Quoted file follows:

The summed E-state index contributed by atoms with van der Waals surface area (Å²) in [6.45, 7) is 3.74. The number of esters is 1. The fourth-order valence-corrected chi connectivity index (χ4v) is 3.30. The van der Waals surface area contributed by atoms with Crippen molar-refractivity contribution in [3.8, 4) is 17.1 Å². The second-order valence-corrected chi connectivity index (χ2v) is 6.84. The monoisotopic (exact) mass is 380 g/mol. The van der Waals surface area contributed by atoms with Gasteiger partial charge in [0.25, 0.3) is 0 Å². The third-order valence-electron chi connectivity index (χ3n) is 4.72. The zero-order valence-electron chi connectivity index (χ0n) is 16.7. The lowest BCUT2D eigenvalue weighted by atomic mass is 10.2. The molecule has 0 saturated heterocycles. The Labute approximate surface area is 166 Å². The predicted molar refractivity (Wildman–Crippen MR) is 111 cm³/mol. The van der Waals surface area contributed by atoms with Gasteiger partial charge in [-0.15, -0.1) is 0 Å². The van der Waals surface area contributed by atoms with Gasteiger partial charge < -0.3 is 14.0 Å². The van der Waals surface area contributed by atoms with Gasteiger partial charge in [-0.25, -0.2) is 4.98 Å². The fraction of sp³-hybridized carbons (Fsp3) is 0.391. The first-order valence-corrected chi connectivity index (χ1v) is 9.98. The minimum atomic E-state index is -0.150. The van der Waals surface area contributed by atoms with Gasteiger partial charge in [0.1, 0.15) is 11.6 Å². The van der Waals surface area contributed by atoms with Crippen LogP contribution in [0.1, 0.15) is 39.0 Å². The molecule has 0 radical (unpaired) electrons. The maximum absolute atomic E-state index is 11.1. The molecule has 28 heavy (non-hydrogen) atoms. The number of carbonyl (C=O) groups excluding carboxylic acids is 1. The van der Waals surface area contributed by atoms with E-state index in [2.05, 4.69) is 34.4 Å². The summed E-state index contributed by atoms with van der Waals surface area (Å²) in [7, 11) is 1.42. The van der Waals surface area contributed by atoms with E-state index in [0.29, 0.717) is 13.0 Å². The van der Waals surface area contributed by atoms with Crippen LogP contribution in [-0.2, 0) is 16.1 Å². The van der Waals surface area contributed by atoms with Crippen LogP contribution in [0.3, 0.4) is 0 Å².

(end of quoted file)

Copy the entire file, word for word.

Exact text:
The summed E-state index contributed by atoms with van der Waals surface area (Å²) in [6.45, 7) is 3.74. The number of esters is 1. The fourth-order valence-corrected chi connectivity index (χ4v) is 3.30. The van der Waals surface area contributed by atoms with Crippen molar-refractivity contribution in [3.8, 4) is 17.1 Å². The second-order valence-corrected chi connectivity index (χ2v) is 6.84. The monoisotopic (exact) mass is 380 g/mol. The van der Waals surface area contributed by atoms with Gasteiger partial charge in [0.25, 0.3) is 0 Å². The third-order valence-electron chi connectivity index (χ3n) is 4.72. The zero-order valence-electron chi connectivity index (χ0n) is 16.7. The lowest BCUT2D eigenvalue weighted by atomic mass is 10.2. The molecule has 0 saturated heterocycles. The Labute approximate surface area is 166 Å². The predicted molar refractivity (Wildman–Crippen MR) is 111 cm³/mol. The van der Waals surface area contributed by atoms with Gasteiger partial charge in [-0.15, -0.1) is 0 Å². The van der Waals surface area contributed by atoms with Gasteiger partial charge < -0.3 is 14.0 Å². The van der Waals surface area contributed by atoms with Gasteiger partial charge in [-0.25, -0.2) is 4.98 Å². The fraction of sp³-hybridized carbons (Fsp3) is 0.391. The first-order valence-corrected chi connectivity index (χ1v) is 9.98. The minimum atomic E-state index is -0.150. The van der Waals surface area contributed by atoms with Gasteiger partial charge in [0.1, 0.15) is 11.6 Å². The van der Waals surface area contributed by atoms with Crippen LogP contribution in [0.1, 0.15) is 39.0 Å². The molecule has 0 radical (unpaired) electrons. The maximum absolute atomic E-state index is 11.1. The molecule has 28 heavy (non-hydrogen) atoms. The number of carbonyl (C=O) groups excluding carboxylic acids is 1. The van der Waals surface area contributed by atoms with E-state index in [2.05, 4.69) is 34.4 Å². The summed E-state index contributed by atoms with van der Waals surface area (Å²) in [7, 11) is 1.42. The van der Waals surface area contributed by atoms with E-state index in [0.29, 0.717) is 13.0 Å². The van der Waals surface area contributed by atoms with Crippen LogP contribution in [-0.2, 0) is 16.1 Å². The van der Waals surface area contributed by atoms with Crippen LogP contribution in [0.3, 0.4) is 0 Å².